Sunday, 31 July 2011

A Drive to Remember

I dreamed of Nicolas Cage doing a new adventure movie (waiting for the third National Treasure over here!) and I woke up late with a pair of wobbly legs, feeling disoriented. That's what you usually get after a road trip and a hilly, bumpy hike.

I love road trips but only when the routes are new to me and somebody else is driving. The local food that you take your chances on, the antics you see on the road, the continuous slideshow on your window and the random stops for some fresh air. It has been a while since we were on the road in a car, last time was in Hungary where we drove in a sedan of strangers to hike a mountain near the border of Slovakia. So when our landlady offered us a drive to one of most beautiful places in Denmark, we said yes. Our destination was the limestone Cliffs of Møn in the island of Møn in the South-East of the country.

Travelling with a 65-year-old can actually be fun. We had a number of pit stops understandably, where we picked fresh peas and wheat and had bottles of homemade juices and warm herbal tea. We drove through a quaint town called Stege and into a forest where at one point in the rain with no other car in sight, I seriously thought we were lost until a glass building emerged out of nowhere which happened to be a museum. In the middle of a forest, go figure.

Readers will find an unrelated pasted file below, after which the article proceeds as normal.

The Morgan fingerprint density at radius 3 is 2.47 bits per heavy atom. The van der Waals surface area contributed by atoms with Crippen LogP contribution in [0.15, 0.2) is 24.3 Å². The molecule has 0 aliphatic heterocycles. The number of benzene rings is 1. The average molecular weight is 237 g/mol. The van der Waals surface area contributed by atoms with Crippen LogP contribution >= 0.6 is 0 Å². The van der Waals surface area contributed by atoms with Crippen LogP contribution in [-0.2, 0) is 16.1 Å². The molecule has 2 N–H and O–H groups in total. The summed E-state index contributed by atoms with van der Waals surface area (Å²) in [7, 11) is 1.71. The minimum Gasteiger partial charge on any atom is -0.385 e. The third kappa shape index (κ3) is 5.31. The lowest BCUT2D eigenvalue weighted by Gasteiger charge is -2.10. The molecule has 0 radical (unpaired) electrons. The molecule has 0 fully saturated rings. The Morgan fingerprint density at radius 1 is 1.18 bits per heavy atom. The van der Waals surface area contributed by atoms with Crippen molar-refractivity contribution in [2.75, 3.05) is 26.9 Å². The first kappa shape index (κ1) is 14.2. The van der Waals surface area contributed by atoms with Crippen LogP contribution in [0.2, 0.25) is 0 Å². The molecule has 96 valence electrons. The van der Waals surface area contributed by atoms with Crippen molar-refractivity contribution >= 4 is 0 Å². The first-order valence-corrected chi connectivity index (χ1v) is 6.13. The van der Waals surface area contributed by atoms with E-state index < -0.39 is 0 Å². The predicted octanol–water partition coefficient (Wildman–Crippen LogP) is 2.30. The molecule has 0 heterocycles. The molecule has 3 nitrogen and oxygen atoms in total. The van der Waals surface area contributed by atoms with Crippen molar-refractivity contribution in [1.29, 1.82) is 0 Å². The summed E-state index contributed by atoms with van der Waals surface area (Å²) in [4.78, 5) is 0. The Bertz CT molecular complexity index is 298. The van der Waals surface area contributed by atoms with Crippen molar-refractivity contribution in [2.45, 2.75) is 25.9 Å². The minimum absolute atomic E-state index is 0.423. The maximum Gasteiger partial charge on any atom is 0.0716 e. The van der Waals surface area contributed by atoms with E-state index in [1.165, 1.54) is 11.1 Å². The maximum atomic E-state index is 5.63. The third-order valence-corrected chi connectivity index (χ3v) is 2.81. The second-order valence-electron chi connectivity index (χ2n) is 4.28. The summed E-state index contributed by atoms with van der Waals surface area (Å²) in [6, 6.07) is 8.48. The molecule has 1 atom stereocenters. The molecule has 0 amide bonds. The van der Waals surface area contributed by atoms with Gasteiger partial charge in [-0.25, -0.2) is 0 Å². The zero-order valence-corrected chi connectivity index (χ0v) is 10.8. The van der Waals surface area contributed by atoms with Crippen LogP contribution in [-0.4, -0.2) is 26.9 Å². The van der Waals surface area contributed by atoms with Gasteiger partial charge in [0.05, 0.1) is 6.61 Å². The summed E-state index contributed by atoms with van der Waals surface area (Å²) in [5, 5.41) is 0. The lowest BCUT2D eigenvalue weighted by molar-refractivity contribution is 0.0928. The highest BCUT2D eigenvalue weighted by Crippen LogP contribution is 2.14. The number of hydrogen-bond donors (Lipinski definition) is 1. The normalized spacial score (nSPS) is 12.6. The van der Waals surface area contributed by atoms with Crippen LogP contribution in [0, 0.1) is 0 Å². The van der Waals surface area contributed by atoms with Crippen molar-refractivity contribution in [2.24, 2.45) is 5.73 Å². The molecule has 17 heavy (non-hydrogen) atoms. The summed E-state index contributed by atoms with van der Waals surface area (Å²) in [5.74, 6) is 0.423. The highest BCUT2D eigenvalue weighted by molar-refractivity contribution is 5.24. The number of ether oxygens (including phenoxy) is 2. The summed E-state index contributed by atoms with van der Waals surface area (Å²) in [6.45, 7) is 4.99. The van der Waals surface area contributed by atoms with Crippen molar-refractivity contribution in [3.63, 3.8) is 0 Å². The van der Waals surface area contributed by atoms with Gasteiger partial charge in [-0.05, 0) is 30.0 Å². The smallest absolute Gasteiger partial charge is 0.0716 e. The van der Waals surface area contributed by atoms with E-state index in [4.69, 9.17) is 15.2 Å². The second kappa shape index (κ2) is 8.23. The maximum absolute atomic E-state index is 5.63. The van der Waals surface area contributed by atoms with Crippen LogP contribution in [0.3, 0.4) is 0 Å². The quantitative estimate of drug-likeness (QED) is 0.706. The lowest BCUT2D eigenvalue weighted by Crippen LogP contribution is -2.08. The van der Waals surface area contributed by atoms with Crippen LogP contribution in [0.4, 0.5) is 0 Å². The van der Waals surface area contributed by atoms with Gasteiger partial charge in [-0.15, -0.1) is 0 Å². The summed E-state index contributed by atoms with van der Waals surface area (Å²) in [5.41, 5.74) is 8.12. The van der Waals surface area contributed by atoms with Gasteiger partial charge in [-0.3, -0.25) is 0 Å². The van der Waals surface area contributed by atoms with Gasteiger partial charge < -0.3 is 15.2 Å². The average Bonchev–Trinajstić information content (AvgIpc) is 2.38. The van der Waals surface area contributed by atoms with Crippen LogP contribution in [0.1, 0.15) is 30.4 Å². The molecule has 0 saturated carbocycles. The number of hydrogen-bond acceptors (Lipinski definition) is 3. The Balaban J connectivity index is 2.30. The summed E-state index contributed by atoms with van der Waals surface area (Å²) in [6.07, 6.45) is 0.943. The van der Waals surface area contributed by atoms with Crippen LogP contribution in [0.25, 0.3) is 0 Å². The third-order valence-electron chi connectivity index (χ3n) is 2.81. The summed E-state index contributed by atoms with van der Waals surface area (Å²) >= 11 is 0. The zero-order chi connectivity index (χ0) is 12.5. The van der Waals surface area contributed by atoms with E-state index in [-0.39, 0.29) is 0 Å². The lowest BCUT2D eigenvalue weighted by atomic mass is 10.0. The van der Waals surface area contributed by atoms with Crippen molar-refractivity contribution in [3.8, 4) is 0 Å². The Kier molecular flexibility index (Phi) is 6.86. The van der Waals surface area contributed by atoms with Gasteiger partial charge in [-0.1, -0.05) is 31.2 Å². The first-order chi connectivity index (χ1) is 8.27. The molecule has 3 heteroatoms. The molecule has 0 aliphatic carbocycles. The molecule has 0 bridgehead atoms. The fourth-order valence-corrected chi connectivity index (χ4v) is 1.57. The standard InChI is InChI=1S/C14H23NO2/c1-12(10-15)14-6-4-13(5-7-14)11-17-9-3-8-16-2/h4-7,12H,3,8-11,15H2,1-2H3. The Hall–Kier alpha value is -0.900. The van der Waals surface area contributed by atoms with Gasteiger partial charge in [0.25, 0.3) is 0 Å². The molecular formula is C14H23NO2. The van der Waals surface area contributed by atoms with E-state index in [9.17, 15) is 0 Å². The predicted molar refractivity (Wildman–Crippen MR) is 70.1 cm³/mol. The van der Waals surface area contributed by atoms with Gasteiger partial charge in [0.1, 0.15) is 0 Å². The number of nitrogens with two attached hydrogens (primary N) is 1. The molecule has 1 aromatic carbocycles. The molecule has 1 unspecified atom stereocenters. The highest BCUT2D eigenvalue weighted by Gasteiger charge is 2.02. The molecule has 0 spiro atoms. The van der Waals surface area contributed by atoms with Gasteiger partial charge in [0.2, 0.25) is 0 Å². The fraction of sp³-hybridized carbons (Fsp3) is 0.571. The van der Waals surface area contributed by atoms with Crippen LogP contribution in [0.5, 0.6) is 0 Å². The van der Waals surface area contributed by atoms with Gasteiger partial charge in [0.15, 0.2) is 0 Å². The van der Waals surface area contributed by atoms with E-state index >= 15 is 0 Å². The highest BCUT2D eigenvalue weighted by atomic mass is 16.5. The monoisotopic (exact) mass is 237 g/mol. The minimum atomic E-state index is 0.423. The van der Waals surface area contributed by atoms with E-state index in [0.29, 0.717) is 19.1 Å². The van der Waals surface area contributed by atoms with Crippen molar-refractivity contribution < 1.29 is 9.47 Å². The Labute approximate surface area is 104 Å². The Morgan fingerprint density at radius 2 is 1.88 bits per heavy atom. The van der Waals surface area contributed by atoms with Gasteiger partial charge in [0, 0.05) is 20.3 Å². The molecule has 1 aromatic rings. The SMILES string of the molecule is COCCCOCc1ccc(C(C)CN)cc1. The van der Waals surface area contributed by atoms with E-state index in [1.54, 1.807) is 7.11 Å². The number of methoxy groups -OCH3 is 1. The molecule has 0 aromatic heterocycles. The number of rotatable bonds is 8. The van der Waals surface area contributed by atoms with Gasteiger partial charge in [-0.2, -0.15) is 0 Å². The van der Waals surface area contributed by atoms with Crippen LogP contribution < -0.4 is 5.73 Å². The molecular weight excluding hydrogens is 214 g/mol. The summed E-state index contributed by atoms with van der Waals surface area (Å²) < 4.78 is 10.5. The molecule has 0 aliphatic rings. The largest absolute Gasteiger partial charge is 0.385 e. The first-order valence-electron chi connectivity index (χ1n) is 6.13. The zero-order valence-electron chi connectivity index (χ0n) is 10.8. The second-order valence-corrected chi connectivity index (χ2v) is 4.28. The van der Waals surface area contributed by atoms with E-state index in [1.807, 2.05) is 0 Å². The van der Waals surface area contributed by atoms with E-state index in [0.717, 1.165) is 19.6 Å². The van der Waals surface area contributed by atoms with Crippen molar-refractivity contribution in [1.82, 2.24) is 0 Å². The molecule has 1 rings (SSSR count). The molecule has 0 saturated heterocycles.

Wheat fields, wind mills, rain, sun, white cliffs, forest, little towns, families in caravans, tattooed men driving big trucks, rich folks with yachts... it's a drive to remember.

Monday, 25 July 2011

One for the Books

Trying to finish writing a proper book that has a slight chance of being published demonstrated that proof-reading three times does not guarantee error / boredom-free. It's not as easy as I thought it would be. Alright, I naively thought it was like writing a blog but with more focus and length (also less whine). Not only you have to make sure each sentence is grammatically correct and complements the whole paragraph of which should complement the whole chapter, you have to confirm the facts and at the same time sound interesting. This is going to take longer than I anticipated, eight months may not be so realistic when I'm only doing it part-time. But well, if it's a process that I have to go through before that glimpse of light, then that's that.